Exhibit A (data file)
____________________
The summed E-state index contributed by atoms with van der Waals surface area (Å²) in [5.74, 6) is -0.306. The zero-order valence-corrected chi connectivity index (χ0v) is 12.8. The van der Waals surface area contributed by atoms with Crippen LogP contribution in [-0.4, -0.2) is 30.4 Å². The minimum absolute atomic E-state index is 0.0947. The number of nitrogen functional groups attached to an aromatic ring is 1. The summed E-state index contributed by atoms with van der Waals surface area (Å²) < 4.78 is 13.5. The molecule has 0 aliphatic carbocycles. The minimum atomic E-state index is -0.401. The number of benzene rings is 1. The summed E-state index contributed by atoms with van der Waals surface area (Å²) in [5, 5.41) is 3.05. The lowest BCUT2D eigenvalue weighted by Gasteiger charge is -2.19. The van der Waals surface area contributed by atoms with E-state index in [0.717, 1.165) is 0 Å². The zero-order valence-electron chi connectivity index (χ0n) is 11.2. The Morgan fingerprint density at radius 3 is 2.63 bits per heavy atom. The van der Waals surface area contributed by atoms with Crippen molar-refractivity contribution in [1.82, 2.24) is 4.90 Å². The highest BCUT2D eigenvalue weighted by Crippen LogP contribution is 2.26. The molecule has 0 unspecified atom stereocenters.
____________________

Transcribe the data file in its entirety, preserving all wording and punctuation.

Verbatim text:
The summed E-state index contributed by atoms with van der Waals surface area (Å²) in [5.74, 6) is -0.306. The zero-order valence-corrected chi connectivity index (χ0v) is 12.8. The van der Waals surface area contributed by atoms with Crippen LogP contribution in [-0.4, -0.2) is 30.4 Å². The minimum absolute atomic E-state index is 0.0947. The number of nitrogen functional groups attached to an aromatic ring is 1. The summed E-state index contributed by atoms with van der Waals surface area (Å²) < 4.78 is 13.5. The molecule has 0 aliphatic carbocycles. The minimum atomic E-state index is -0.401. The number of benzene rings is 1. The summed E-state index contributed by atoms with van der Waals surface area (Å²) in [5, 5.41) is 3.05. The lowest BCUT2D eigenvalue weighted by Gasteiger charge is -2.19. The van der Waals surface area contributed by atoms with E-state index in [0.717, 1.165) is 0 Å². The zero-order valence-electron chi connectivity index (χ0n) is 11.2. The Morgan fingerprint density at radius 3 is 2.63 bits per heavy atom. The van der Waals surface area contributed by atoms with Crippen molar-refractivity contribution in [1.82, 2.24) is 4.90 Å². The highest BCUT2D eigenvalue weighted by Crippen LogP contribution is 2.26. The molecule has 0 unspecified atom stereocenters.